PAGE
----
Shiatsu Therapists (also called Acupressure Massage Therapists) can offer a lot of help with lower back and hip pain relief. The massage technique used by Shiatsu massage therapists is often referred to as acupuncture without needles, because the same meridian lines, or ‘channels of energy’ used in acupuncture are the focus – but thumbs are used instead of needles.
Depending on how tight the muscles are in your lower back, and on how vigorous your Shiatsu therapist is, you can expect acupressure to create mild discomfort during your Shiatsu massage for back pain. Pressure is usually applied with the balls of the thumbs. The procedure works you over from head to foot, without necessarily concentrating on the affected area. For example, if you have lower back and hip pain, the therapist may emphasize working on points in your legs and feet in order to help your back.
Contrary to popular belief, Shiatsu is not an ancient practice but a twentieth-century Japanese innovation. And it does not necessarily involve the therapist walking on your back. Indeed, judging from patient’s feedback and comments, individuals with major back pain should definitely not allow anyone to walk on their backs.
In summary, Shiatsu therapists often provide the interest, skill and health approaches that help provide some lower back and hip pain relief for minor to moderate pain. Many participants also report surprising success with do-it-yourself techniques for ‘pushing away’ pain.
How You Can Treat Your Own Lower Back and Hip Pain
Shiatsu is far too complex a skill and an art form to be mastered from a book. However, many participants found it easy to learn how to use pressure to relieve their back pain themselves in small areas of muscle tissue that feel ‘knotted’. Here is some of their advice:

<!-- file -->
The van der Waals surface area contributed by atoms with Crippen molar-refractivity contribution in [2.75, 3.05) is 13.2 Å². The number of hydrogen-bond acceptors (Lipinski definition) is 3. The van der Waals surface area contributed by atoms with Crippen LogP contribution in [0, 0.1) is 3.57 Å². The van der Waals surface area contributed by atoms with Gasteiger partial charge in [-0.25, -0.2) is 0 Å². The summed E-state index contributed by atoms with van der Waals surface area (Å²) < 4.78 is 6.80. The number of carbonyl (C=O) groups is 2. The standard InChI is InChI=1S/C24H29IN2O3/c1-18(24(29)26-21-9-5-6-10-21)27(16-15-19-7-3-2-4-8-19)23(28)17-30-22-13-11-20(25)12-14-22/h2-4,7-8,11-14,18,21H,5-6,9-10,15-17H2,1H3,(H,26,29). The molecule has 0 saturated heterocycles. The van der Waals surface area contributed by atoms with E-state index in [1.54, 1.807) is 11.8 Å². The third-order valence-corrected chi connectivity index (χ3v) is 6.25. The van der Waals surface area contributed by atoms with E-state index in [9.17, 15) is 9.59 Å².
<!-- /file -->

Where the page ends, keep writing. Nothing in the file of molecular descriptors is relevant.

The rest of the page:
- For minor to moderate pain from muscle spasms in areas that you can reach comfortably yourself – neck, lower back, buttocks, hips, thighs – push gently with the ball of your thumb for about 20 seconds all around the knotted area. Then apply pressure on the knot itself for 7 seconds. There will be some pain. If it’s more than the slight wincing variety, use less pressure or stop. If the pain is not intense, you can use this procedure twice a day.
- For major muscle spasm that all but prevents you from moving, have someone else ‘press out’ the affected area for 7 seconds in each spot. At times, this can be as effective as a muscle-relaxant injection. And, according to many participants, it is almost always more effective than muscle-relaxant pills when you have specific areas of tightness.
Most Shiatsu therapists refer to themselves as holistic massage practitioners, meaning that their training included more than Shiatsu or Swedish massage. These practitioners were skilled in at least one other kind of deep massage therapy – connective-tissue massage or polarity massage, for example – as well as in stress-reduction techniques. If you get a strong recommendation from a friend about a holistic massage practitioner, you may well benefit by seeing this type of specialist for some lower back and hip pain relief.
Although Shiatsu is unregulated, meaning that anyone can call themselves a shiatsu practitioner, the Shiatsu Society maintains professional standards of practice and training and provides a list of accredited practitioners throughout the country.